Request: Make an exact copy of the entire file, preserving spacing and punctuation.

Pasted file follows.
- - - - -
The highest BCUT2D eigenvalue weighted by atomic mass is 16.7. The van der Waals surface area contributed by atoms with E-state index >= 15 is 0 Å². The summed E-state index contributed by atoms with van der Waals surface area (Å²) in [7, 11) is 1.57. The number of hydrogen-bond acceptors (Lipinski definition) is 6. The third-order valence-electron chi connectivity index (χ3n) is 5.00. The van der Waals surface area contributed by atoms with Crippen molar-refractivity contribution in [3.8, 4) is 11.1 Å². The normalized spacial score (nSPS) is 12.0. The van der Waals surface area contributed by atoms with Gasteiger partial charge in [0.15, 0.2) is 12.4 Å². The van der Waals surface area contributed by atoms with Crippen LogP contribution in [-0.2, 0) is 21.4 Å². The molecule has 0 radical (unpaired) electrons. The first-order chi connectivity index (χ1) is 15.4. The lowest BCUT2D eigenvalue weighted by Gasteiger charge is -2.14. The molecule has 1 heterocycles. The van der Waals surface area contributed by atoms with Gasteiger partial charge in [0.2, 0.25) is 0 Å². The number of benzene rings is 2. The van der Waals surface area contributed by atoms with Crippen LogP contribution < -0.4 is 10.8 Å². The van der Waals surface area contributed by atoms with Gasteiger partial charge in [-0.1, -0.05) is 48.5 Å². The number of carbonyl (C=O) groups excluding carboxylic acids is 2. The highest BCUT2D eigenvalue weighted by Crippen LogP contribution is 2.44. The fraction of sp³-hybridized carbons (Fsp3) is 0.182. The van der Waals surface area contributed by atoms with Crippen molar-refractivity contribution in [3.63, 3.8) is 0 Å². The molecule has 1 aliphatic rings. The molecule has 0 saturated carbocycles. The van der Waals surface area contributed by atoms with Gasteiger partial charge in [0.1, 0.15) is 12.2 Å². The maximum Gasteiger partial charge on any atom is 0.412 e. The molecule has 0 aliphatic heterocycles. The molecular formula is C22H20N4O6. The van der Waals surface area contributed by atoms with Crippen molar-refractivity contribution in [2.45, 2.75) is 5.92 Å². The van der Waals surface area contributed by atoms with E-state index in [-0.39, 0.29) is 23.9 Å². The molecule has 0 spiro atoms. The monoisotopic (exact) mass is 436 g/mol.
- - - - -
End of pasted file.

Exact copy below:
The highest BCUT2D eigenvalue weighted by atomic mass is 16.7. The van der Waals surface area contributed by atoms with E-state index >= 15 is 0 Å². The summed E-state index contributed by atoms with van der Waals surface area (Å²) in [7, 11) is 1.57. The number of hydrogen-bond acceptors (Lipinski definition) is 6. The third-order valence-electron chi connectivity index (χ3n) is 5.00. The van der Waals surface area contributed by atoms with Crippen molar-refractivity contribution in [3.8, 4) is 11.1 Å². The normalized spacial score (nSPS) is 12.0. The van der Waals surface area contributed by atoms with Gasteiger partial charge in [0.15, 0.2) is 12.4 Å². The van der Waals surface area contributed by atoms with Crippen LogP contribution in [-0.2, 0) is 21.4 Å². The molecule has 0 radical (unpaired) electrons. The first-order chi connectivity index (χ1) is 15.4. The lowest BCUT2D eigenvalue weighted by Gasteiger charge is -2.14. The molecule has 1 heterocycles. The van der Waals surface area contributed by atoms with Gasteiger partial charge in [0.2, 0.25) is 0 Å². The number of benzene rings is 2. The van der Waals surface area contributed by atoms with Crippen LogP contribution < -0.4 is 10.8 Å². The van der Waals surface area contributed by atoms with Gasteiger partial charge in [-0.1, -0.05) is 48.5 Å². The number of carbonyl (C=O) groups excluding carboxylic acids is 2. The highest BCUT2D eigenvalue weighted by Crippen LogP contribution is 2.44. The fraction of sp³-hybridized carbons (Fsp3) is 0.182. The van der Waals surface area contributed by atoms with Crippen molar-refractivity contribution in [3.63, 3.8) is 0 Å². The molecule has 1 aliphatic rings. The molecule has 0 saturated carbocycles. The van der Waals surface area contributed by atoms with Gasteiger partial charge in [0.1, 0.15) is 12.2 Å². The maximum Gasteiger partial charge on any atom is 0.412 e. The molecule has 0 aliphatic heterocycles. The molecular formula is C22H20N4O6. The van der Waals surface area contributed by atoms with Crippen molar-refractivity contribution in [2.45, 2.75) is 5.92 Å². The van der Waals surface area contributed by atoms with E-state index in [-0.39, 0.29) is 23.9 Å². The molecule has 0 spiro atoms. The monoisotopic (exact) mass is 436 g/mol.